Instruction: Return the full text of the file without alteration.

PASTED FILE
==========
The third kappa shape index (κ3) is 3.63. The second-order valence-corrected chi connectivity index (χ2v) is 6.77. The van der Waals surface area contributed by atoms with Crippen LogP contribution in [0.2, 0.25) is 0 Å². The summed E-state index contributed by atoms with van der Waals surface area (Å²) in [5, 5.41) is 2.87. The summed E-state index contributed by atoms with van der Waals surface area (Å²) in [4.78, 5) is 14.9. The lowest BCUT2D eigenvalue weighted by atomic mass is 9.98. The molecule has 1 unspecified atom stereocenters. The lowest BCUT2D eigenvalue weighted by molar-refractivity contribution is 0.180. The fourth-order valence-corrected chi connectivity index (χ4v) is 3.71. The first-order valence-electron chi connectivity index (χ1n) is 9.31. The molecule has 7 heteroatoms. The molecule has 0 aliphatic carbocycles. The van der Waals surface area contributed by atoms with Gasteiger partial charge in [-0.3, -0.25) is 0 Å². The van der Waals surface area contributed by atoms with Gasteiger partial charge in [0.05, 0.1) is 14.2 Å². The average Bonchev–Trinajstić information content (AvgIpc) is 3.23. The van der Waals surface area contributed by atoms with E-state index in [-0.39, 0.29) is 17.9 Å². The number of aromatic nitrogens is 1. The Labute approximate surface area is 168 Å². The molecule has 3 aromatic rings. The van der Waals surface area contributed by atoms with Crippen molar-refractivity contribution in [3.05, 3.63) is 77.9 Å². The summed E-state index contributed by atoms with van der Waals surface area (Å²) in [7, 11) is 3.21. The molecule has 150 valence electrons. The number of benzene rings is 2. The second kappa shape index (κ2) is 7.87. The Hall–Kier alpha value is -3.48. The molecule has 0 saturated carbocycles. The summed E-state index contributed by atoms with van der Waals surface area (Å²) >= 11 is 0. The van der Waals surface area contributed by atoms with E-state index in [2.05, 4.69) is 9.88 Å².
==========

The third kappa shape index (κ3) is 3.63. The second-order valence-corrected chi connectivity index (χ2v) is 6.77. The van der Waals surface area contributed by atoms with Crippen LogP contribution in [0.2, 0.25) is 0 Å². The summed E-state index contributed by atoms with van der Waals surface area (Å²) in [5, 5.41) is 2.87. The summed E-state index contributed by atoms with van der Waals surface area (Å²) in [4.78, 5) is 14.9. The lowest BCUT2D eigenvalue weighted by atomic mass is 9.98. The molecule has 1 unspecified atom stereocenters. The lowest BCUT2D eigenvalue weighted by molar-refractivity contribution is 0.180. The fourth-order valence-corrected chi connectivity index (χ4v) is 3.71. The first-order valence-electron chi connectivity index (χ1n) is 9.31. The molecule has 7 heteroatoms. The molecule has 0 aliphatic carbocycles. The van der Waals surface area contributed by atoms with Gasteiger partial charge in [-0.3, -0.25) is 0 Å². The van der Waals surface area contributed by atoms with Gasteiger partial charge in [0.05, 0.1) is 14.2 Å². The average Bonchev–Trinajstić information content (AvgIpc) is 3.23. The van der Waals surface area contributed by atoms with E-state index in [-0.39, 0.29) is 17.9 Å². The number of aromatic nitrogens is 1. The Labute approximate surface area is 168 Å². The molecule has 3 aromatic rings. The van der Waals surface area contributed by atoms with Crippen molar-refractivity contribution in [3.05, 3.63) is 77.9 Å². The summed E-state index contributed by atoms with van der Waals surface area (Å²) in [7, 11) is 3.21. The molecule has 150 valence electrons. The number of benzene rings is 2. The second kappa shape index (κ2) is 7.87. The Hall–Kier alpha value is -3.48. The molecule has 0 saturated carbocycles. The summed E-state index contributed by atoms with van der Waals surface area (Å²) >= 11 is 0. The van der Waals surface area contributed by atoms with E-state index in [2.05, 4.69) is 9.88 Å².